[Use the D-Pad to select option. Press A to confirm. Press B to cancel. Press X or Y for options. Press L and R buttons together to open HELP screen.]
Jeff made his way through the menu and found the option “Prepare for departure.” He pressed A.
Don’t get me wrong—I love the D-Pad, and I’ll always be a 2D gamer at heart. But controlling a spaceship with it, F-Zero aside, seems like a lot to ask, even of a boy genius. If EarthBound had ended up on the Nintendo64, or perhaps the Virtual Boy, he might not have had such a rough landing.
More later, of course. Thanks for reading.
Liar: So chapter three was 15,000 words. What’s that like to slog through?
Chewy: Heh every time I finish a chapter and look back, exhausted, I feel as proud as if I had just translated an entire novel. Then I flip to the next chapter and all relief pretty much drains from me. It’s such a time-consuming project that I’m curious how long it will take people to only read through it.
Liar: Luckily for us, we don’t have to read it in two languages. A lot has started to happen in the novel, now that Ness is moving from city to city and Paula has shown up, and for me, reading your rough drafts, the book is starting to get more exciting as a result. Do you feel the same way?
Chewy: Absolutely. There are scenes in the book where I actually translate faster because it’s so suspenseful that I can’t wait to see what happens. I start plowing through it so I can hurry up and get the English out and see it.
Liar: I joked about Pokey not being a matinee idol in the last excerpt post, but he’s actually kind of creepy in the book—Kumi kind of brings out the sociopath in him, doesn’t she?
Chewy: Yeah, as a child I was always a little disturbed by Pokey’s behavior, but I can see that Kumi went to town with him—it’s almost like the nonexistent narrator hates him personally. To tell the truth though, even though some of the characters seem to depart a little from how they were in the game, I really think Pokey is consistent with what Itoi was aiming for in Earthbound. Now that I think about it, though, it’s interesting that Kumi, who was 35 years old when the game came out, was also affected by his twistedness. I was young and impressionable when I experienced it, so having that insight in retrospect tells me that Itoi did a good job with Pokey.
Liar: Then, of course, there’s Ness and Paula
Chewy: I was always a loyal Ness+Paula shipper.
Liar: Oh, definitely, Ness and Paula forever. After all, I named Ness after myself.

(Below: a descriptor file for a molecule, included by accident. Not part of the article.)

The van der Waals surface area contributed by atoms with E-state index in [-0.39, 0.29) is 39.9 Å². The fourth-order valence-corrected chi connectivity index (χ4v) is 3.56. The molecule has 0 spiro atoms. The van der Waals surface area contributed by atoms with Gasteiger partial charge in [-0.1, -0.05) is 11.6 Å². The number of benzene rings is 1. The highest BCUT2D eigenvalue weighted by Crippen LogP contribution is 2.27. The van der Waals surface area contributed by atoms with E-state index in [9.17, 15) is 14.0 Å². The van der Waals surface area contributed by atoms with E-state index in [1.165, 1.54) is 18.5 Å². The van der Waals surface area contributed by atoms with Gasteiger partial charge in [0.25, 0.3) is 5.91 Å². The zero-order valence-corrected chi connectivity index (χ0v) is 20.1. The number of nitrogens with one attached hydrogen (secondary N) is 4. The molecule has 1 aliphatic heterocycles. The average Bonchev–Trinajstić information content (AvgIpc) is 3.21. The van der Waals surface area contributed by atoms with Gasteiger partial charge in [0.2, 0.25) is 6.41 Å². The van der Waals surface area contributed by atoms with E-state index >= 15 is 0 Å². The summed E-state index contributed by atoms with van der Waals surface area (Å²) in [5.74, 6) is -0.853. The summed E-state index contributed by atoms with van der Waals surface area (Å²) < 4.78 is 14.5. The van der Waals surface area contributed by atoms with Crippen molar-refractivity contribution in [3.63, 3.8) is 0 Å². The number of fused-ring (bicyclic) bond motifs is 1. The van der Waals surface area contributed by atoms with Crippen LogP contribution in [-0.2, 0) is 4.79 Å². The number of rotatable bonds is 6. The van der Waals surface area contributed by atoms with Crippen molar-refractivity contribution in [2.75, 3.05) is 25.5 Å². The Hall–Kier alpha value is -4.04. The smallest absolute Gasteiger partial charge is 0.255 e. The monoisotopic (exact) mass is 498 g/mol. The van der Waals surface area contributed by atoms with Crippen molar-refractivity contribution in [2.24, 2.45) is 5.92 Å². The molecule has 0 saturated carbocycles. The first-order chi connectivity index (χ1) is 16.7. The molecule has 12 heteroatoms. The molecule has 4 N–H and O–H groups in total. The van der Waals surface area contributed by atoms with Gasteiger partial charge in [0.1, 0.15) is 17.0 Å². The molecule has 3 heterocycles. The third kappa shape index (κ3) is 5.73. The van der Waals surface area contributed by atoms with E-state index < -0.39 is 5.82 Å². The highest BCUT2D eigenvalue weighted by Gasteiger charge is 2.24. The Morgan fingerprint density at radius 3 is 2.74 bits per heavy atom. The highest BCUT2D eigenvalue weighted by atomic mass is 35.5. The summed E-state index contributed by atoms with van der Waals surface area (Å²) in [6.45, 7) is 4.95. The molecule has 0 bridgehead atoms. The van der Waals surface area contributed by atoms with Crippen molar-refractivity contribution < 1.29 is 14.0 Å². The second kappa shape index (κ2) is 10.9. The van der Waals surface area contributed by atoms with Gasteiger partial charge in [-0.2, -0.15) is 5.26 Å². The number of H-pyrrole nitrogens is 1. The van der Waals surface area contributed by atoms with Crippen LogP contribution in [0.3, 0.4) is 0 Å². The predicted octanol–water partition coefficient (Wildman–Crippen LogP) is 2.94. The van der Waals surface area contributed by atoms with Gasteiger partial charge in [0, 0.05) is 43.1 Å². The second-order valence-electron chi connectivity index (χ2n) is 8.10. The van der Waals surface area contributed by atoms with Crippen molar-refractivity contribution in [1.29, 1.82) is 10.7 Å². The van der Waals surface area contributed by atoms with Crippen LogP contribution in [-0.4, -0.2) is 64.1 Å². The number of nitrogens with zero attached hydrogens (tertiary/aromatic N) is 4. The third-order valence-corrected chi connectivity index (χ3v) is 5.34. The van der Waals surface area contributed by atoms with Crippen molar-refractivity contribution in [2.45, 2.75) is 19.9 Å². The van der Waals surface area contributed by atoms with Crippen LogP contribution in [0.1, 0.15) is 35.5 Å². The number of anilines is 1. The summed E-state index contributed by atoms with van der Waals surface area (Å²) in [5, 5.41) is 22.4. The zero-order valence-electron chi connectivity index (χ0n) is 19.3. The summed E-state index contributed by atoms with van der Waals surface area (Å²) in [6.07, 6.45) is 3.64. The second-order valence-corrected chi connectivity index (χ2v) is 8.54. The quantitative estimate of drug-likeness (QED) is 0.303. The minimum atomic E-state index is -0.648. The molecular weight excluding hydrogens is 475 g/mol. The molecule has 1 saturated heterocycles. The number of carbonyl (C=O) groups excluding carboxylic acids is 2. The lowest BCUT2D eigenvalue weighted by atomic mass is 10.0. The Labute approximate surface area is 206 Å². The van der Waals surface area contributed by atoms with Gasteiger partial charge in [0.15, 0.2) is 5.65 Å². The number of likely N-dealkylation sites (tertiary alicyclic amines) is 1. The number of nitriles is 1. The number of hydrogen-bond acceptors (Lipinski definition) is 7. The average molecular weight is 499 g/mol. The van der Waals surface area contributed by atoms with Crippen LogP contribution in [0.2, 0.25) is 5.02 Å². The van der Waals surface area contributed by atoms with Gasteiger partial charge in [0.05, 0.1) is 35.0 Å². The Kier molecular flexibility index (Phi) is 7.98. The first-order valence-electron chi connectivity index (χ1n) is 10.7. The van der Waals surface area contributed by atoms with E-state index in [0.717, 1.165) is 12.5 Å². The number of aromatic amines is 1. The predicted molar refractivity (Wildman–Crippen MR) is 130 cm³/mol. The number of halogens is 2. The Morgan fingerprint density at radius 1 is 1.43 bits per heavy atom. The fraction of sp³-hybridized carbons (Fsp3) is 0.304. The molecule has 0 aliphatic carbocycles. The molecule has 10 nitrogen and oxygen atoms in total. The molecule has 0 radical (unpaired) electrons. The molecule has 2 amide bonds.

Chewy: But I gotta be honest, I prefer a more passive romance. Like, the Jim+Pam effect—gotta make them work for it! For now I’ll just be relieved that they haven’t acted outside of their age group yet.
Liar: Chapter four focuses on Jeff, and while I don’t want to give the whole thing away, in case you figure out how to distribute this, it’s one of Saori Kumi’s biggest divergences from the source. Talk a little about it.
Chewy: As you’ll read in the afterword, I think Kumi decided to focus on Jeff particularly closely for a few reasons. For one, he was her favorite character, and from what I understand (having not yet read the MOTHER novel) she wrote the heck out of Loid in the MOTHER novel and didn’t want any overlap between the two books.
At first, I was a little put off by Kumi’s decision to add such a wild element to the story—his backstory is enough to actually establish that this book is not “officially canon” with the game—but as I read on, all the pieces began to fall into place in a way that only truly talented writers can pull off. By the end of the chapter, I was thoroughly impressed when such a random addition led to another seemingly random addition, and by the time you get through it, everything between Jeff and his father—something that seems intensely deep in the game in an ineffable way—is finally completely explained. And I personally feel she made some excellent decisions.
Liar: I like EarthBound’s way of suggesting a lot of what it doesn’t want to say, but I agree that Kumi’s way of explaining things was also very interesting. Okay, that seems like enough teasing for tonight. Any last words before you return to your translating chamber?
Chewy: I just wanna thank everyone for the nice comments, and for following the blog. It feels really good to have a group of people with me as I work through the project.